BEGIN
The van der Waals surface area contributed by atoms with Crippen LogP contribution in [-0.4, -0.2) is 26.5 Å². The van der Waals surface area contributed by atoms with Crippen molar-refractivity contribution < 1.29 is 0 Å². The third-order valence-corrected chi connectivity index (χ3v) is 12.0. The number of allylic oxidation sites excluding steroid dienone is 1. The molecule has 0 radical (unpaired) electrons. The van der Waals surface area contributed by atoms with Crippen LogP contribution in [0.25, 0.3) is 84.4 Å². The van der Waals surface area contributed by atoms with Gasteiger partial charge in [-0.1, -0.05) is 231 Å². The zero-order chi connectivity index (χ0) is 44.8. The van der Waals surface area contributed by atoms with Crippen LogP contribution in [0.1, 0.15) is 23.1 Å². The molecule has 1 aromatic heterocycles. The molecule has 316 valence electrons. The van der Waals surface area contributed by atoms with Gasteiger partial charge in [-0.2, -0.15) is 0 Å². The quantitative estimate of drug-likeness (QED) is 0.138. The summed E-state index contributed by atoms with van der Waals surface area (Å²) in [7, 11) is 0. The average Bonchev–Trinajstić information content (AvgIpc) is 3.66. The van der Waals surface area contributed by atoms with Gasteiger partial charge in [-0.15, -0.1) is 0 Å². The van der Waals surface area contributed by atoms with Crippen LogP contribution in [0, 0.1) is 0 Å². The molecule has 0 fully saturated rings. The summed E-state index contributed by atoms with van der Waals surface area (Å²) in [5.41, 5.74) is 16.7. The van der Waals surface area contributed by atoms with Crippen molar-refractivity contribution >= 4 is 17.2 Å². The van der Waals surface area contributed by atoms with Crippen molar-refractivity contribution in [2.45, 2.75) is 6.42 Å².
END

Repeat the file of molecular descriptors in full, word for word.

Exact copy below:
The van der Waals surface area contributed by atoms with Crippen LogP contribution in [-0.4, -0.2) is 26.5 Å². The van der Waals surface area contributed by atoms with Crippen molar-refractivity contribution < 1.29 is 0 Å². The third-order valence-corrected chi connectivity index (χ3v) is 12.0. The number of allylic oxidation sites excluding steroid dienone is 1. The molecule has 0 radical (unpaired) electrons. The van der Waals surface area contributed by atoms with Crippen LogP contribution in [0.25, 0.3) is 84.4 Å². The van der Waals surface area contributed by atoms with Gasteiger partial charge in [-0.1, -0.05) is 231 Å². The zero-order chi connectivity index (χ0) is 44.8. The van der Waals surface area contributed by atoms with Crippen LogP contribution in [0.1, 0.15) is 23.1 Å². The molecule has 1 aromatic heterocycles. The molecule has 316 valence electrons. The van der Waals surface area contributed by atoms with Gasteiger partial charge in [-0.2, -0.15) is 0 Å². The quantitative estimate of drug-likeness (QED) is 0.138. The summed E-state index contributed by atoms with van der Waals surface area (Å²) in [7, 11) is 0. The average Bonchev–Trinajstić information content (AvgIpc) is 3.66. The van der Waals surface area contributed by atoms with Gasteiger partial charge in [-0.15, -0.1) is 0 Å². The van der Waals surface area contributed by atoms with Crippen LogP contribution in [0, 0.1) is 0 Å². The molecule has 0 fully saturated rings. The summed E-state index contributed by atoms with van der Waals surface area (Å²) in [5.41, 5.74) is 16.7. The van der Waals surface area contributed by atoms with Crippen molar-refractivity contribution >= 4 is 17.2 Å². The van der Waals surface area contributed by atoms with Crippen molar-refractivity contribution in [2.45, 2.75) is 6.42 Å².